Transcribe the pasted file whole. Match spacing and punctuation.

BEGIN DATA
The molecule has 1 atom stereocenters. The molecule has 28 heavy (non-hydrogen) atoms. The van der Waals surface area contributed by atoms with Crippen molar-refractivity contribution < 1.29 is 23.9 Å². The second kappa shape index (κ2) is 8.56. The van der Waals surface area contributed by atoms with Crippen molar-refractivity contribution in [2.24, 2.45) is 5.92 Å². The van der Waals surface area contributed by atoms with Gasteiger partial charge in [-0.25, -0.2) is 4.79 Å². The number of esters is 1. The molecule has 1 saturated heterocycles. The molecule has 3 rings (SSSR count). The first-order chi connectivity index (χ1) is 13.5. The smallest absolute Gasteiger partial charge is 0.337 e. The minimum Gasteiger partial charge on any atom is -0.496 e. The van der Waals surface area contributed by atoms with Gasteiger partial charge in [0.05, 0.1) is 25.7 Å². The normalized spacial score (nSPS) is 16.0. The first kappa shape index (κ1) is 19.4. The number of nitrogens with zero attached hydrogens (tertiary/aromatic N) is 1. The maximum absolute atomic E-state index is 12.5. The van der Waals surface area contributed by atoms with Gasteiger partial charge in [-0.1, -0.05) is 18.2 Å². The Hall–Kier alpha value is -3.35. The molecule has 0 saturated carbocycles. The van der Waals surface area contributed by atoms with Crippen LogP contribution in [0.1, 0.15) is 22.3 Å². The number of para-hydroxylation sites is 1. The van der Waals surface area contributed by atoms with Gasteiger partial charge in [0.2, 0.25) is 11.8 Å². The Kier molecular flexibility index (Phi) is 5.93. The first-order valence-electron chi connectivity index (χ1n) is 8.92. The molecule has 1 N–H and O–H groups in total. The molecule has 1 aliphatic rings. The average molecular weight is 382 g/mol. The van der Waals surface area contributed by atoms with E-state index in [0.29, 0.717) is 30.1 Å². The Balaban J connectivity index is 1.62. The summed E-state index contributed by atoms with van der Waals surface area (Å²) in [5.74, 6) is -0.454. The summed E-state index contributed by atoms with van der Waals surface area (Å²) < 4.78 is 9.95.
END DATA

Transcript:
The molecule has 1 atom stereocenters. The molecule has 28 heavy (non-hydrogen) atoms. The van der Waals surface area contributed by atoms with Crippen molar-refractivity contribution < 1.29 is 23.9 Å². The second kappa shape index (κ2) is 8.56. The van der Waals surface area contributed by atoms with Crippen molar-refractivity contribution in [2.24, 2.45) is 5.92 Å². The van der Waals surface area contributed by atoms with Gasteiger partial charge in [-0.25, -0.2) is 4.79 Å². The number of esters is 1. The molecule has 1 saturated heterocycles. The molecule has 3 rings (SSSR count). The first-order chi connectivity index (χ1) is 13.5. The smallest absolute Gasteiger partial charge is 0.337 e. The minimum Gasteiger partial charge on any atom is -0.496 e. The van der Waals surface area contributed by atoms with Gasteiger partial charge in [0.05, 0.1) is 25.7 Å². The normalized spacial score (nSPS) is 16.0. The first kappa shape index (κ1) is 19.4. The number of nitrogens with zero attached hydrogens (tertiary/aromatic N) is 1. The maximum absolute atomic E-state index is 12.5. The van der Waals surface area contributed by atoms with Gasteiger partial charge in [-0.1, -0.05) is 18.2 Å². The Hall–Kier alpha value is -3.35. The molecule has 0 saturated carbocycles. The van der Waals surface area contributed by atoms with Crippen LogP contribution in [0.1, 0.15) is 22.3 Å². The number of para-hydroxylation sites is 1. The van der Waals surface area contributed by atoms with Gasteiger partial charge in [0.2, 0.25) is 11.8 Å². The Kier molecular flexibility index (Phi) is 5.93. The first-order valence-electron chi connectivity index (χ1n) is 8.92. The molecule has 1 N–H and O–H groups in total. The molecule has 1 aliphatic rings. The average molecular weight is 382 g/mol. The van der Waals surface area contributed by atoms with E-state index in [0.29, 0.717) is 30.1 Å². The Balaban J connectivity index is 1.62. The summed E-state index contributed by atoms with van der Waals surface area (Å²) in [5.74, 6) is -0.454. The summed E-state index contributed by atoms with van der Waals surface area (Å²) < 4.78 is 9.95.